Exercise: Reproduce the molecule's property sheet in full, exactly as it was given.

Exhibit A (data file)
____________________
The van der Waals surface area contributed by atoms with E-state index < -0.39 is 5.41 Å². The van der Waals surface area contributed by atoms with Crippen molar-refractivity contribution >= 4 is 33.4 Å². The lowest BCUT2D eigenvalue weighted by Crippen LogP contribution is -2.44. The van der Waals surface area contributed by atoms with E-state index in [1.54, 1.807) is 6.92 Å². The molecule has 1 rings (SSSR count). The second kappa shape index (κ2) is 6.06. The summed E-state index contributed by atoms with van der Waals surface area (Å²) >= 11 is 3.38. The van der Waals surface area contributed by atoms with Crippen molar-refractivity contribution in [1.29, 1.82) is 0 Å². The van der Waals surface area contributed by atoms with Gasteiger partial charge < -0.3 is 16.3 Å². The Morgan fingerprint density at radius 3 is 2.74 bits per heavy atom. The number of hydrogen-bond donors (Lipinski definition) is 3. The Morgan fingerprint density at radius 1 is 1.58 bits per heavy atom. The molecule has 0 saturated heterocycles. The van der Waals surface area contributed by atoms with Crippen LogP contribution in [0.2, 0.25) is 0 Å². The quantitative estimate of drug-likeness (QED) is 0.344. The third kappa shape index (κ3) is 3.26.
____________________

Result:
The van der Waals surface area contributed by atoms with E-state index < -0.39 is 5.41 Å². The van der Waals surface area contributed by atoms with Crippen molar-refractivity contribution >= 4 is 33.4 Å². The lowest BCUT2D eigenvalue weighted by Crippen LogP contribution is -2.44. The van der Waals surface area contributed by atoms with E-state index in [1.54, 1.807) is 6.92 Å². The molecule has 1 rings (SSSR count). The second kappa shape index (κ2) is 6.06. The summed E-state index contributed by atoms with van der Waals surface area (Å²) >= 11 is 3.38. The van der Waals surface area contributed by atoms with Crippen molar-refractivity contribution in [1.29, 1.82) is 0 Å². The van der Waals surface area contributed by atoms with Gasteiger partial charge < -0.3 is 16.3 Å². The Morgan fingerprint density at radius 3 is 2.74 bits per heavy atom. The number of hydrogen-bond donors (Lipinski definition) is 3. The Morgan fingerprint density at radius 1 is 1.58 bits per heavy atom. The molecule has 0 saturated heterocycles. The van der Waals surface area contributed by atoms with Crippen LogP contribution in [0.2, 0.25) is 0 Å². The quantitative estimate of drug-likeness (QED) is 0.344. The third kappa shape index (κ3) is 3.26.